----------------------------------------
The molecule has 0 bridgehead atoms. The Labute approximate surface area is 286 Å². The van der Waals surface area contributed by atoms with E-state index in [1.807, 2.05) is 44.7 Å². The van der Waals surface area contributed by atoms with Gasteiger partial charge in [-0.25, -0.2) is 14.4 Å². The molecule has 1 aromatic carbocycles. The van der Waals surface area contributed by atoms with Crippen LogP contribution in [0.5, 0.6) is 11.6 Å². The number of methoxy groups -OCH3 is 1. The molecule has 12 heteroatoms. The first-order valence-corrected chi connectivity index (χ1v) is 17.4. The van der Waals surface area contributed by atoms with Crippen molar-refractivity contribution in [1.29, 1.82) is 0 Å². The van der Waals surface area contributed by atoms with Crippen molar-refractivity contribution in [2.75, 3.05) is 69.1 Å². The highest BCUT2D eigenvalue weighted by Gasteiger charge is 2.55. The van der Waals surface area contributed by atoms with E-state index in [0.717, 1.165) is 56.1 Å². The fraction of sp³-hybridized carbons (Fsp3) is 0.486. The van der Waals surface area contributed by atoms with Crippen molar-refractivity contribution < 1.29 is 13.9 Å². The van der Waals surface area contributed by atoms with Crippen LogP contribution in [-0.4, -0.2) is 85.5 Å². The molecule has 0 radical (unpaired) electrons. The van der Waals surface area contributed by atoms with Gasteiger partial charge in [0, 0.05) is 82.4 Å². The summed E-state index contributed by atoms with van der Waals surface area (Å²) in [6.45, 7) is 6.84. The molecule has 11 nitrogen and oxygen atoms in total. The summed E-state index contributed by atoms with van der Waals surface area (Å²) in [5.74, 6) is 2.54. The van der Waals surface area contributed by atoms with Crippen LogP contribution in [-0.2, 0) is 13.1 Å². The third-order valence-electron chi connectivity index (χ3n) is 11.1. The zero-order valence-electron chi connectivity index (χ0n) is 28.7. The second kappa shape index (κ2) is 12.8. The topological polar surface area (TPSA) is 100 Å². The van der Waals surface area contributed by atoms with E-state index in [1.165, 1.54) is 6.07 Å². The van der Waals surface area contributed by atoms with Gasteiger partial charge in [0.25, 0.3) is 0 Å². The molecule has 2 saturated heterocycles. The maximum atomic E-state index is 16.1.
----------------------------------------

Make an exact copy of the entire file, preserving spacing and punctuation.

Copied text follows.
The molecule has 0 bridgehead atoms. The Labute approximate surface area is 286 Å². The van der Waals surface area contributed by atoms with E-state index in [1.807, 2.05) is 44.7 Å². The van der Waals surface area contributed by atoms with Gasteiger partial charge in [-0.25, -0.2) is 14.4 Å². The molecule has 1 aromatic carbocycles. The van der Waals surface area contributed by atoms with Crippen LogP contribution in [0.5, 0.6) is 11.6 Å². The number of methoxy groups -OCH3 is 1. The molecule has 12 heteroatoms. The first-order valence-corrected chi connectivity index (χ1v) is 17.4. The van der Waals surface area contributed by atoms with Crippen molar-refractivity contribution in [1.29, 1.82) is 0 Å². The van der Waals surface area contributed by atoms with Crippen molar-refractivity contribution in [2.75, 3.05) is 69.1 Å². The highest BCUT2D eigenvalue weighted by Gasteiger charge is 2.55. The van der Waals surface area contributed by atoms with E-state index in [0.717, 1.165) is 56.1 Å². The fraction of sp³-hybridized carbons (Fsp3) is 0.486. The van der Waals surface area contributed by atoms with Crippen molar-refractivity contribution < 1.29 is 13.9 Å². The van der Waals surface area contributed by atoms with Crippen LogP contribution in [-0.4, -0.2) is 85.5 Å². The molecule has 0 radical (unpaired) electrons. The van der Waals surface area contributed by atoms with Gasteiger partial charge in [0, 0.05) is 82.4 Å². The summed E-state index contributed by atoms with van der Waals surface area (Å²) in [6.45, 7) is 6.84. The molecule has 11 nitrogen and oxygen atoms in total. The summed E-state index contributed by atoms with van der Waals surface area (Å²) in [5.74, 6) is 2.54. The van der Waals surface area contributed by atoms with Crippen LogP contribution in [-0.2, 0) is 13.1 Å². The third-order valence-electron chi connectivity index (χ3n) is 11.1. The zero-order valence-electron chi connectivity index (χ0n) is 28.7. The second kappa shape index (κ2) is 12.8. The topological polar surface area (TPSA) is 100 Å². The van der Waals surface area contributed by atoms with E-state index in [1.165, 1.54) is 6.07 Å². The van der Waals surface area contributed by atoms with Gasteiger partial charge in [0.25, 0.3) is 0 Å². The molecule has 2 saturated heterocycles. The maximum atomic E-state index is 16.1.